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Wednesday, April 11 • 2:00pm - 2:15pm
PROCESSES IN AGRICULTURAL LANDSCAPES: Amphibian Amblings Amid Arid-land Agriculture: Wetland Connectivity and Species Dispersal in the Great Plains Using Least-Cost Path and Landscape Resistance Modelling

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AUTHORS: Lucas J. Heintzman*, Nancy E. McIntyre – Texas Tech University

ABSTRACT: We examined impacts of land-use changes from 2008 to 2016 on functional connectivity among >80,000 wetlands (regionally called playas) of the south-central Great Plains. Playas are critical habitats for amphibians, and changes in surrounding agricultural practices in terms of crop type and irrigation are likely to influence amphibian dispersal across the playa network. We examined potential challenges to amphibian dispersal by determining least-cost paths (LCP) with landscape resistance modelling approaches that incorporated USGS MIrAD-US and USDA NASS CropScape land-cover data coupled with literature-based estimates of species-specific dispersal capabilities. To assess model sensitivity we developed three scenarios that varied in their assigned resistance values among land-cover classes, using Linkage Mapper and Circuitscape software extensions in ArcMap 10.4. We then used FRAGSTATS to calculate 12 metrics to compare dispersal path configurations across years and scenarios. LCPs varied spatially across the landscape, which resulted in topological differences in LCP length and cost-weighted distance allocations by scenario and year. Overall, LCPs occupied ~25% of the landscape, with a trend toward compaction of LCPs in more resistive scenarios. However, despite these differences our study indicated that the playa network as a whole was rather insensitive to assigning different resistance values because 81% of LCP locations overlapped with at least one other scenario, and 57% of LCP locations overlapped among all three scenarios. Our findings support previous graph-based assessments of playa structural connectivity that indicated high levels of path redundancy within the network. However, although LCPs showed extensive overlap among scenarios, the vast majority of these linkages were at distances well beyond the individual lifetime dispersal maxima for regional amphibians. Thus, functional connectivity is achieved in this landscape only by spanning scales from daily movements to inter-generational dispersal.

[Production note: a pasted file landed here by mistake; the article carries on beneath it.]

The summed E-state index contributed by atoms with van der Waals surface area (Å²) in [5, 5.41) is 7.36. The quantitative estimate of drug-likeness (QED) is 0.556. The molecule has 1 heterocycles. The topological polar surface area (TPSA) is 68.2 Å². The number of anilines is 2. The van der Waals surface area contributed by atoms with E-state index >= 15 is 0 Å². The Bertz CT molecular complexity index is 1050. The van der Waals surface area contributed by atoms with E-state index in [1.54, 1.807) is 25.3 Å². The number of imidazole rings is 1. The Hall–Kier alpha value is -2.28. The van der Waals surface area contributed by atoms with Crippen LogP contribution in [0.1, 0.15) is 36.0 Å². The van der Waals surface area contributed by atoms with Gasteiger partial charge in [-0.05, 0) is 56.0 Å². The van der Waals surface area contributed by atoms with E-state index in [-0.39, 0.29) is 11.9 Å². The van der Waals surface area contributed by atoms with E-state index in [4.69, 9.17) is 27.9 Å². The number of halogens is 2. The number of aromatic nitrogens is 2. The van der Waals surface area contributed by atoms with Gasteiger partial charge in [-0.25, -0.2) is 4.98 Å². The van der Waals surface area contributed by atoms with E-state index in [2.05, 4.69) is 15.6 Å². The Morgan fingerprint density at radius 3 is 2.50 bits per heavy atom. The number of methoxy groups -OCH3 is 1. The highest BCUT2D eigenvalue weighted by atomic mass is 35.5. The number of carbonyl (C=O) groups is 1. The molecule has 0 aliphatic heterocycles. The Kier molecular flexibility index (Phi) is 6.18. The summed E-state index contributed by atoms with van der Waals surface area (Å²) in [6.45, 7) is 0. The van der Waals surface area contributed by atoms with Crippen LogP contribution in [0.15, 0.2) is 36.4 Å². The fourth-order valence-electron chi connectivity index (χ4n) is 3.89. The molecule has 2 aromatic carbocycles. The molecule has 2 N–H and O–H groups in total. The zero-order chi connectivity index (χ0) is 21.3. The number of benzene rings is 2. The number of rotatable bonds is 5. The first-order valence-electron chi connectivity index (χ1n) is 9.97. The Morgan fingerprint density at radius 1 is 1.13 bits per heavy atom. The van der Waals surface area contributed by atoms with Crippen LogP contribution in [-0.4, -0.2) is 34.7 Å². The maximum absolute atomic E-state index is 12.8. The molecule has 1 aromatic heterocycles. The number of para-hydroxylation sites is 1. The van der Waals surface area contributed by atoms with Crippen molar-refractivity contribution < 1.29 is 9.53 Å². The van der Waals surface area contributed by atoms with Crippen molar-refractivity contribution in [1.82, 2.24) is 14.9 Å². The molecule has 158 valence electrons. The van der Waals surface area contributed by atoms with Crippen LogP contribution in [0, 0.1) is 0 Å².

Wednesday April 11, 2018 2:00pm - 2:15pm CDT
Adams Room